“It’s very stressful. It’s very hard. Even I broke down because I’d never seen it this bad before,” she said.

She and her husband had to give up six of their seven dogs because they couldn’t care for them during the flood. She worries about the condition her house will be in when they return.

“What do you pack? What do you want to take? Everything in our house is like brand new, and now, it’s going to be all waterlogged.”

Peguis Flooding

A group of people from Peguis First Nation stayed behind to help protect homes from encroaching water. More than 1,000 people from the community are now in hotels in Winnipeg. (Tyson Koschik/CBC)

Buses have taken people out of the community and into Winnipeg.

A spokesperson for the Canadian Red Cross told CBC News that Peguis is the only community it is helping with an evacuation as of Monday.

Hudson said the community has done its best with evacuation efforts, but they were caught by surprise after initial predictions showed little risk of severe flooding.

“I know I’ve received a lot of calls and texts from people in terms of being afraid of the water, because obviously they haven’t seen this level of an event before.”

The first flood bulletin from the Province of Manitoba to warn about a flood on the Fisher River was issued on Friday.

Peguis Flooding

A Tiger Dam barrier protects a home threatened by flooding on Peguis First Nation. Chief Glenn Hudson says this year’s flooding may be the worst the community has ever seen. (Tyson Koschik/CBC)

The Peguis chief wants to sit down with federal and provincial officials to discuss long-term flood protection plans for the community.

Shelley Dawn Mccorrister said her parents’ house is in danger.

“It’s heartbreaking — heartbreaking for our elders and everybody who’s just so stressed and trying to keep up with the pumps and the house,” she said.

Renee Spence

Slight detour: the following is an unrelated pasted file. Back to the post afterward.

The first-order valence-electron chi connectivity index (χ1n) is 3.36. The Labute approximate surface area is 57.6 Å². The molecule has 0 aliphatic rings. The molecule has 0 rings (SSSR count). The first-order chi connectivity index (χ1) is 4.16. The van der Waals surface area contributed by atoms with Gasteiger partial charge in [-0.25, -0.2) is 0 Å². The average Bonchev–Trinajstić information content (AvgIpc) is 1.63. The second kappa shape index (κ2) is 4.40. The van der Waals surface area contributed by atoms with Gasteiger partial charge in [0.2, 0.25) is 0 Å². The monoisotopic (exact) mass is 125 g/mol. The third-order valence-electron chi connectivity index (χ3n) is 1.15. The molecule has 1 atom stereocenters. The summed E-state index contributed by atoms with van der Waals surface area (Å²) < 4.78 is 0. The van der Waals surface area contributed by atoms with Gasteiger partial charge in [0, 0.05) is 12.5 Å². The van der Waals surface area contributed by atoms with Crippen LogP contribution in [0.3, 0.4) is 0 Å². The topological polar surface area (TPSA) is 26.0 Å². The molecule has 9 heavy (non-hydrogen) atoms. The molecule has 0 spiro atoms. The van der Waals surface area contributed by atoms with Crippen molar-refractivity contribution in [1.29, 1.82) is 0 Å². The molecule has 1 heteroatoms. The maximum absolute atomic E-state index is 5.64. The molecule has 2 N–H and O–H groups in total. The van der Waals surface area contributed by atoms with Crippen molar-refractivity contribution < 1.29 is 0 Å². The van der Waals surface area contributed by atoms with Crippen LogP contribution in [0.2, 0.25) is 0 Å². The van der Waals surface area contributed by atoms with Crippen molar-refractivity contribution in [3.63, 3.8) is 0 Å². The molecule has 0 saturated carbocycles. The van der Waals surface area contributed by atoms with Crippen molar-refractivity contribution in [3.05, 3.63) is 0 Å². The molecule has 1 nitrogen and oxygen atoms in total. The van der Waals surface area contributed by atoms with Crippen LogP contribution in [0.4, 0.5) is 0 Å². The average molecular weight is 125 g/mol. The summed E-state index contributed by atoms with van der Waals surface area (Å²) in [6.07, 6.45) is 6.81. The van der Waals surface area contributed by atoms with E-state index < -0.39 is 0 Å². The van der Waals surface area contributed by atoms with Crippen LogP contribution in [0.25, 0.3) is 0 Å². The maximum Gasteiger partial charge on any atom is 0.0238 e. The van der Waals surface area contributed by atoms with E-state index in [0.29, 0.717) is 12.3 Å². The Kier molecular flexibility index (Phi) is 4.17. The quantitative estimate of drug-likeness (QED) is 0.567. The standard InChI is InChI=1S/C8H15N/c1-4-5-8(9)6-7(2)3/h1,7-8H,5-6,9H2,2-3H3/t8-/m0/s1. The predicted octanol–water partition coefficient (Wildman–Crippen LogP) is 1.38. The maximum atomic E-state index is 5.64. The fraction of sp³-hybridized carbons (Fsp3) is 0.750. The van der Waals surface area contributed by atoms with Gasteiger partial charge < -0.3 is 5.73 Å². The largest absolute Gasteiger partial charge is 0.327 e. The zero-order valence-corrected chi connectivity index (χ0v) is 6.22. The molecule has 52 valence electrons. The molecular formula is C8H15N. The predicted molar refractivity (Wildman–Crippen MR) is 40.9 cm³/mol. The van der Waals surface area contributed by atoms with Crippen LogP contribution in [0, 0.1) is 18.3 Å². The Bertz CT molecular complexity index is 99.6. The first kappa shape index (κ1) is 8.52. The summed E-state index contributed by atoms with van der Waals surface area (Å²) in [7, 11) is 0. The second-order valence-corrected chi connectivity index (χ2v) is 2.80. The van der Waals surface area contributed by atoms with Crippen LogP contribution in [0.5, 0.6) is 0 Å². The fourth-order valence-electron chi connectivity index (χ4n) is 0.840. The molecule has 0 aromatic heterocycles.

Renee Spence has been managing a grocery store in Peguis First Nation while trying to protect her home from flooding. (Sam Samson/CBC)

Renee Spence manages a grocery store in the community, which she has kept running while also trying to protect her home. 

“I’m trying to keep an eye on my house and then keep things running for, like, food and groceries for the people that are staying out in Peguis,” she said.

Hudson said the crest isn’t expected for another day or two, so flooding in the community could get worse before the water starts to recede.

Fisher River Cree Nation Flooding

A drone captures a bird’s eye view of Fisher River Cree Nation after a weekend of heavy rains. As of Saturday, seven homes were being protected by tiger dams, like the one pictured. (Submitted by Jeremy Neault)

Neighbouring First Nation also affected

Just north of Peguis First Nation, Fisher River Cree Nation is also dealing with the impacts of flooding.

Chief David Crate said Saturday that only one household had been evacuated, while six others were being protected by Tiger Dams.

Since then, a number of members with medical concerns were taken to Winnipeg and Gimli, according to the latest online flood update on Monday.

Chief and council are asking members who left the community prior to extreme flooding to postpone plans to return because the conditions of roads are unpredictable and dangerous.

Those who can’t travel home are asked to contact the Fisher River Flood Command Centre for more information.